In the McGinty Lab at Rutgers University in Newark, we ask how the brain represents value, and how these value representations guide actions and decisions. Our ultimate goal is to understand the neural basis of everyday decision-making and motivated behavior.
The lab’s core technique is behavioral electrophysiology. We measure single neuron activity in the frontal lobe, limbic system, and basal ganglia, in animals engaged in decision-making and other value-based tasks. These experiments also incorporate array recording, microstimulation, pharmacological, and computational techniques. With these techniques we aim to understand how value is encoded across a number of brain regions, and, critically, how the functional circuitry connecting these regions enables the brain to construct a value code from sensory stimuli.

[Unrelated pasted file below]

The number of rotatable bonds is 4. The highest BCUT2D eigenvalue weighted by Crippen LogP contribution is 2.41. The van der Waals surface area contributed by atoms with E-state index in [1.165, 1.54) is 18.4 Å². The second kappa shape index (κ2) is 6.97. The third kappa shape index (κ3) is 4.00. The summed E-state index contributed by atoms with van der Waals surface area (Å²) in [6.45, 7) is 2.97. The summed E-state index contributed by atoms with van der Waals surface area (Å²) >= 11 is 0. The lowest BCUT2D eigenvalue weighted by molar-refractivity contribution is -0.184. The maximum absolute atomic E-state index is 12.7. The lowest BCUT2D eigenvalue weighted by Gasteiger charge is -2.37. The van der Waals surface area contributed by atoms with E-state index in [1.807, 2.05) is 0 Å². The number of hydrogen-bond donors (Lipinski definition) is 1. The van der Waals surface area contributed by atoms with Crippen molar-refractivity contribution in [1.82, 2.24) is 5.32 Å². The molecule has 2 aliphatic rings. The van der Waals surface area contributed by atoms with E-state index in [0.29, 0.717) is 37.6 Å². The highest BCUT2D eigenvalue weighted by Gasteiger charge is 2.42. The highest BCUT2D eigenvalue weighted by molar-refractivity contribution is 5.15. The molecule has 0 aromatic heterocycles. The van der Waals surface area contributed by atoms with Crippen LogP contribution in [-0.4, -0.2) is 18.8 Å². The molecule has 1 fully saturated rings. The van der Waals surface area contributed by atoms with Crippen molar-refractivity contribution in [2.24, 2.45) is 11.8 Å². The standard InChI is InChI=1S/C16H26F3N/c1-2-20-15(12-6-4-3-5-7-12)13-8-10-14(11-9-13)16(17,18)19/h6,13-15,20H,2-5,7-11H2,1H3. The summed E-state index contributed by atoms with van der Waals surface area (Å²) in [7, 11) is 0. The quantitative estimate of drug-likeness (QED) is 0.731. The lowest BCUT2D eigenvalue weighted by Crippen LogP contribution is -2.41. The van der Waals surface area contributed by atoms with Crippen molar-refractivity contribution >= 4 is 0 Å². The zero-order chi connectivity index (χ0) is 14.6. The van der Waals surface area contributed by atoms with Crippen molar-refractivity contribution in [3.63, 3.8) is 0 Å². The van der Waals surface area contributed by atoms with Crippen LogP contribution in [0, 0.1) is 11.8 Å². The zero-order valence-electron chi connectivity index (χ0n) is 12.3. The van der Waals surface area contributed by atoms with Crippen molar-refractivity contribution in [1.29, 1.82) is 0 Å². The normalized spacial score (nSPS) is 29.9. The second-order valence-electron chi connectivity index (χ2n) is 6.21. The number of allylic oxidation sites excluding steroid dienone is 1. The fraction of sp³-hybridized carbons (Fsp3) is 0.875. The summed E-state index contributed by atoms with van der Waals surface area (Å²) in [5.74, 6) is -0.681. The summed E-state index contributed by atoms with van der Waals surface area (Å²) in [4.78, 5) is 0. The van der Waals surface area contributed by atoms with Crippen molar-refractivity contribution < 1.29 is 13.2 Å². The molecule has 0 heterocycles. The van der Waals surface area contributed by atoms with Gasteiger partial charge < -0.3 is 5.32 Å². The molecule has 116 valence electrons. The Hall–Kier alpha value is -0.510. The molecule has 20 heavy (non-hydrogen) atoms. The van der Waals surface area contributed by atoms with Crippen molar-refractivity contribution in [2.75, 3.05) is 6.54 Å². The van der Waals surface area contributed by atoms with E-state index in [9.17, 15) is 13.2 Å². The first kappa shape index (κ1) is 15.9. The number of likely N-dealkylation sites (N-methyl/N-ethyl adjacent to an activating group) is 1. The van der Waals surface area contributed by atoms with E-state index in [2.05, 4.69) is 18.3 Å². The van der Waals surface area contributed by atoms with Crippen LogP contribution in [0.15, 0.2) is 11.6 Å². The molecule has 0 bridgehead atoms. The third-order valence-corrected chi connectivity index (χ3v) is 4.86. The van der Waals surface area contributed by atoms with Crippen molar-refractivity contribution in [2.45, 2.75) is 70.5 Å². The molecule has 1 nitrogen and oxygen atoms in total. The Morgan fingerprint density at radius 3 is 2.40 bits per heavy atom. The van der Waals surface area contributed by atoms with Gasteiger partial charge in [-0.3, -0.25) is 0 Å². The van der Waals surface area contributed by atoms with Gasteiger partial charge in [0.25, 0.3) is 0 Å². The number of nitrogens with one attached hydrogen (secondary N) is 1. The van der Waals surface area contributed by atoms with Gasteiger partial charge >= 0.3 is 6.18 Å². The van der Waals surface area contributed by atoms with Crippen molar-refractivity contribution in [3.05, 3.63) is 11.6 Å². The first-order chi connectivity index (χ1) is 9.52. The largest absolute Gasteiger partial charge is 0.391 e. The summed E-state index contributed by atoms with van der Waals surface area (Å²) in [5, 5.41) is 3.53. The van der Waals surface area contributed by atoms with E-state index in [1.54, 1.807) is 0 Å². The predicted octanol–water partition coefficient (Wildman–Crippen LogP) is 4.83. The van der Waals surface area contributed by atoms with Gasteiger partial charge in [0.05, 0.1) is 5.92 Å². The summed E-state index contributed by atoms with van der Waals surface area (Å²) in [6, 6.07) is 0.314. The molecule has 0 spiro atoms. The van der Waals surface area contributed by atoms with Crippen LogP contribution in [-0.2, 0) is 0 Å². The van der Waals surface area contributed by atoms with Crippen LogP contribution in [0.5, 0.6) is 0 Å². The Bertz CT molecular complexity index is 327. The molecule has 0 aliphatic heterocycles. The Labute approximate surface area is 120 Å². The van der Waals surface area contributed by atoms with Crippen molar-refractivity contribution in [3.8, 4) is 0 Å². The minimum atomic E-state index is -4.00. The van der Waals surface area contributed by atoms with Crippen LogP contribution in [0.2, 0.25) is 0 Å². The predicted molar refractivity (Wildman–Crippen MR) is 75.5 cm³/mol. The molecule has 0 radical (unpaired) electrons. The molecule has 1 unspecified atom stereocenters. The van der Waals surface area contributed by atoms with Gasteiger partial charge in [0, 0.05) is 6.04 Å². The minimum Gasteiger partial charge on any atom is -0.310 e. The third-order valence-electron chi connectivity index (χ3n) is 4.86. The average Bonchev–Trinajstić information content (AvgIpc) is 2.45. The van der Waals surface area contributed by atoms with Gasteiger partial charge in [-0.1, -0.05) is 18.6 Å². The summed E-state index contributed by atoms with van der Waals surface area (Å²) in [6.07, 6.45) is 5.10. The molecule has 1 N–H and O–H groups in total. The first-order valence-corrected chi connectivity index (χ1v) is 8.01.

The McGinty Lab will open in January of 2017, and we are seeking graduate students and postdocs. To learn about potential projects, contact Dr. McGinty at email@example.com. One area of particular interest is how decision-making behavior and frontal lobe value coding are influenced by visual attention during natural visual search. For more background, see McGinty, Rangel and Newsome (2016), and Krajbich et al. (2010).